Golden Section Gauge / Fibonacci Gauge

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Project by FJPetruso posted 09-25-2010 11:26 PM 14772 views 31 times favorited 5 comments Add to Favorites Watch

I make many of my projects from purchased or down-loaded plans. But I also like to design my own projects too. So I’ve been paying special attention to articles & publications on designing furniture. The Golden Section is used extensively in designing furniture & the Fibonacci Gauge is a divider or gauge for quickly & easily determining the most appealing design for a project with a ratio of 1 : 1.618. Naturally I looked up a plan for the Fibonacci gauge & found one at & decided to make one. See the third photo.

My last projects left me with many small pieces of Cherry that were perfect for this job. The dimensions given for the longest legs of the gauge were 340mm from point to “pivot”, so you have to add about 10mm in length to each of the pieces when laying out the project. I started with a 3/4” thick piece of cherry & ripped it down to 3/4” X 3/16” strips & planned to plane the strips down to 1/8” thick. I know that you can make a sled to use on your planer to plane thin wood without having a problem with “snipe”.... But I found it easier to make my strips extra long & cut the snipe off of the ends. After that I used my taper jig for my table saw & ripped the strips down to a pleasing angle & rounded the top ends. The photo from the plans show the pieces being made as straight not tapered & the assembled gauge has tapered legs. Next I shaped one of the points on the divider & used that as a pattern for the other two points & cut them out…, a little bit over-sized. I then clamped the three pieces together & sanded and shaped them together on my 1” belt sander. (Even though the middle leg is shorter, I found it easier to make the three legs together & cut off the top of the middle leg after drilling the pivot holes.) It also seems to make construction more accurate by matching up & clamping the “like” pieces together & drilling the pivot holes together. Now I sanded & finished the wood with Danish Oil. Being a mechanic, I have lots of machine screws stored up so it was quick & easy to use 1/2” long #8 screws & peen the thread over a bit after tightening the pieces down to they open & close with a slight drag & hold the position that the gauge is opened to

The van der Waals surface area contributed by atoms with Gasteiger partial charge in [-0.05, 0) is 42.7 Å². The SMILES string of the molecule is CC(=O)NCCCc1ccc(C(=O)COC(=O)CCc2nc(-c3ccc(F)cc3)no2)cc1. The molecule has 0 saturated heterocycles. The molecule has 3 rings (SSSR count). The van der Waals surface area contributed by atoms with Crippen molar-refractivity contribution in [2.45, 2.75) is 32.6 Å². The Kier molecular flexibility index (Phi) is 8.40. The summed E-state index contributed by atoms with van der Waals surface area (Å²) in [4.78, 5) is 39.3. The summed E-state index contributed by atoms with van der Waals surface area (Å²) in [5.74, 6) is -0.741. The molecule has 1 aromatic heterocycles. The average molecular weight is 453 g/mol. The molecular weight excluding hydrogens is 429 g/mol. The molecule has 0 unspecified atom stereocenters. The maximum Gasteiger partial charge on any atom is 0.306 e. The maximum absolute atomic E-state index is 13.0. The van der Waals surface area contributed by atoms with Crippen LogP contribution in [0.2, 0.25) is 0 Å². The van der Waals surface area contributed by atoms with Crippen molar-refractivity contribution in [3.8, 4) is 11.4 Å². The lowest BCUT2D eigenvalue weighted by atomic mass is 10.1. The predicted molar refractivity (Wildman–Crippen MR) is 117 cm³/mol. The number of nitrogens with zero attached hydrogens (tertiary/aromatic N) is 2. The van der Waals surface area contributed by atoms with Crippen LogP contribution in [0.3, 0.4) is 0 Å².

Like other “Lumberjocks” that have made the Fibonacci gauge, I found the gauge extremely accurate.

-- Frank, Florissant, Missouri "The New Show-Me Woodshop"

5 comments so far

View RonPeters's profile


713 posts in 3115 days

#1 posted 09-26-2010 05:25 AM

Very nice. Thanks for the dimensions!!!

-- “Once more unto the breach, dear friends...” Henry V - Act III, Scene I

View Dennisgrosen's profile


10880 posts in 3349 days

#2 posted 09-26-2010 05:22 PM

niice fibonacci
and thank´s for the link

take care

View whitewulf's profile


455 posts in 3171 days

#3 posted 07-21-2012 08:00 PM


-- "ButI'mMuchBetterNow"

View A.Scott's profile


230 posts in 2210 days

#4 posted 05-24-2013 01:19 PM

Does the thickness or width matter when making a fibonacci gauge?

View FJPetruso's profile


326 posts in 3944 days

#5 posted 05-27-2013 01:06 AM

The thickness & width isn’t critical. I think that the most critical thing is the center to center dimensions of the pivot points & from the pivots to the tips of the pointers. Also the pivots holes & points must be centered on the same line.

-- Frank, Florissant, Missouri "The New Show-Me Woodshop"

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